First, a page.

Understand net dollar retention (a key customer success metric), how to calculate it, and what it says about the health of your business.
December 14, 2021
If you’re leading a SaaS company — especially if your model is subscription-based — there are certain essential metrics you should measure as a way to keep a pulse on your retention performance and the overall health of your business. One of those important metrics is net dollar retention (NDR).
In this article, we’ll cover what NDR is, how your company can use this metric, what this metric says about your company, how to calculate it, and what a good NDR is.
Net dollar retention (NDR), also called net revenue retention (NRR), is a metric that tells you what percentage of revenue you retained after factoring in customers’ cancellations, downgrades, pauses, and other types of revenue churn. NDR sounds similar to customer retention rate, but there are important distinctions between these metrics.
Think about this: If you have 10 customers each paying $100 per month and one customer churns, you’ve lost 10% of your customer base. You’re also down 10% on revenue. But if two of your remaining loyal customers start spending $200 per month instead of $100 per month, you’ve actually increased your revenue retention rate — even though you lost a customer.
Although you’d report a 10% loss of your customer base, the 90% that stayed is now giving you a 120% NDR — in other words, an overall positive sign for your business.
Net dollar retention can speak to the health of your business and its potential for growth. Of course, 100% NDR means your company held onto all revenue from current customers for a given period, which is a healthy goal for most SaaS businesses. But what concrete insights can you draw from this metric? Here are some key takeaways:
The higher your company’s NDR, the better. A good NDR is 100% or higher. Over 100% means growth, and under 100% means loss.
Looking at the entire SaaS industry, Blossom Street Ventures reported in 2019 that 109% NDR is the “new standard.” However, median NDRs for different types of SaaS businesses vary. For example, SaaS companies that are selling higher annual contract value products usually have a higher NDR. More specifically, 90% NDR for SaaS companies selling into small and medium businesses is considered good, while 125% NDR is a good benchmark for enterprise SaaS companies.
In another study, Blossom Street Ventures compared the NDR and gross dollar retention (GDR) of 41 different SaaS companies at the point of each company’s IPO and found that high NDRs (100% and up) point to long-term success:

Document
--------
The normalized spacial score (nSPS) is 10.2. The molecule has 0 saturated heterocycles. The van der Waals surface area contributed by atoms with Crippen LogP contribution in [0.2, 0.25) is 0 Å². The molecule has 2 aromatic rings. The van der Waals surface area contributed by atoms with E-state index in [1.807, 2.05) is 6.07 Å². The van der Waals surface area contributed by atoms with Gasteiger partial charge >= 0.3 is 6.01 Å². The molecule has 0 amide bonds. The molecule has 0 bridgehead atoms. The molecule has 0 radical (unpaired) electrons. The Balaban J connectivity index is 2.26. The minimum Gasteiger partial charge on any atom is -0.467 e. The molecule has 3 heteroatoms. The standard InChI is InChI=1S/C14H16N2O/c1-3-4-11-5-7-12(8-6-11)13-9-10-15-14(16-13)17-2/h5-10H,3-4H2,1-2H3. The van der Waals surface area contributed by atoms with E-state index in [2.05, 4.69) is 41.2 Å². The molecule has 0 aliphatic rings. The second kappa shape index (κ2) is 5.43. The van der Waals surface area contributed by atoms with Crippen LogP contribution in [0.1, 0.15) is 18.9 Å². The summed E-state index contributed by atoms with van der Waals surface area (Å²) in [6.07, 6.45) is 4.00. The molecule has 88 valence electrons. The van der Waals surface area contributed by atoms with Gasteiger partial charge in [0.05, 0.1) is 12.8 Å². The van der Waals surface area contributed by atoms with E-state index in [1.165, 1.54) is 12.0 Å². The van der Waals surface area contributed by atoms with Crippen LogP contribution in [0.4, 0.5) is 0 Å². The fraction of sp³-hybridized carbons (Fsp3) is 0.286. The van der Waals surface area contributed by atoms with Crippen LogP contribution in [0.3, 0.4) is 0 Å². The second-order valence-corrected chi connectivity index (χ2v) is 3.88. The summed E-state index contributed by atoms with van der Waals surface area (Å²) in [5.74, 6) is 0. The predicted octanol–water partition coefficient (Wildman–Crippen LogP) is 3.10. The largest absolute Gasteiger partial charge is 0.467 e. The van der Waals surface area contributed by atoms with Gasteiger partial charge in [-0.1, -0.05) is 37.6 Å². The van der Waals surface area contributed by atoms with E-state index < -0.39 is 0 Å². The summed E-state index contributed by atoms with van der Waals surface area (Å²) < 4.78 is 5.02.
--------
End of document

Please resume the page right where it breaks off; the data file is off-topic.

“The lesson is [that] keeping customers is important, but not as important as keeping and upgrading your target customers. One of the biggest drivers of value in SaaS is showing that you’re not only keeping the customer base, but they’re also a source of new revenue driving growth in business.”
Now that you have an idea of what NDR your company should strive for, let’s dive into how exactly to calculate NDR. You’ll need to gather the following data in dollar amounts:
Then, insert those figures into this formula:
Net dollar retention = (Revenue at the start of a given period + upgrades - downgrades - churn among your existing customers during the period) / Revenue at the start of a given period
Although you plug in dollar amounts, the resulting number will be a percentage. Here’s a quick example calculation: If your company started with $200,000 in annual recurring revenue, added $15,000 in upgrades and expansions and lost $5,000 to downgrades and $7,000 to churn, your NDR calculation would look like this:
Net dollar retention = ($200,000 + $15,000 - $5,000 - $7,000) / $200,000
= 101.5% NDR
NDR does have the potential to be misleading if calculated incorrectly. When using NDR to assess the growth rate of your company, there are a couple things to keep in mind. First, make sure the numbers in your NDR calculation are all from the same period of time. Don’t pull an annual total from 2019 and another from a one-month period in 2021 and expect a good snapshot of growth or losses.
Second, make sure you’re accurately tracking other key metrics related to revenue growth alongside your NDR, such as churn, customer retention, customer acquisition costs, and customer lifetime value, to name a few. Using any one metric in a vacuum won’t give you a comprehensive picture of your company’s health.
As you start to analyze your company’s net dollar retention, you’ll inevitably look for areas of your business where you can maximize NDR. One of the best places to start is with your company’s onboarding process — and Arrows can help.
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